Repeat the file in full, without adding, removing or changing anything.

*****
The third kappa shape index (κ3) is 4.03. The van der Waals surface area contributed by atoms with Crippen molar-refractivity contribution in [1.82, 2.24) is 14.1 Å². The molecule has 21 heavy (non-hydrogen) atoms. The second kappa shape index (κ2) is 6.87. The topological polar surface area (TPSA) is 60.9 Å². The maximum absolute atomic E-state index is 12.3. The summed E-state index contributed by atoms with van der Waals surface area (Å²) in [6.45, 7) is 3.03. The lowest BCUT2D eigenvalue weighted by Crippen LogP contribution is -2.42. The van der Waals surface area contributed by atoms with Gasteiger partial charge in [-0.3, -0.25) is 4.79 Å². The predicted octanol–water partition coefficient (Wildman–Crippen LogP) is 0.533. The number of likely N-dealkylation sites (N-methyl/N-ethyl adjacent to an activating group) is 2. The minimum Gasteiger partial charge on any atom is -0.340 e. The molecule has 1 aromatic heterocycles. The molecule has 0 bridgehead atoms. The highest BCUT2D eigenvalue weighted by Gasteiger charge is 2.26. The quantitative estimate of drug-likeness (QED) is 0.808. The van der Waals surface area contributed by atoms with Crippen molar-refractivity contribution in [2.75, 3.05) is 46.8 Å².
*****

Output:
The third kappa shape index (κ3) is 4.03. The van der Waals surface area contributed by atoms with Crippen molar-refractivity contribution in [1.82, 2.24) is 14.1 Å². The molecule has 21 heavy (non-hydrogen) atoms. The second kappa shape index (κ2) is 6.87. The topological polar surface area (TPSA) is 60.9 Å². The maximum absolute atomic E-state index is 12.3. The summed E-state index contributed by atoms with van der Waals surface area (Å²) in [6.45, 7) is 3.03. The lowest BCUT2D eigenvalue weighted by Crippen LogP contribution is -2.42. The van der Waals surface area contributed by atoms with Gasteiger partial charge in [-0.3, -0.25) is 4.79 Å². The predicted octanol–water partition coefficient (Wildman–Crippen LogP) is 0.533. The number of likely N-dealkylation sites (N-methyl/N-ethyl adjacent to an activating group) is 2. The minimum Gasteiger partial charge on any atom is -0.340 e. The molecule has 1 aromatic heterocycles. The molecule has 0 bridgehead atoms. The highest BCUT2D eigenvalue weighted by Gasteiger charge is 2.26. The quantitative estimate of drug-likeness (QED) is 0.808. The van der Waals surface area contributed by atoms with Crippen molar-refractivity contribution in [2.75, 3.05) is 46.8 Å².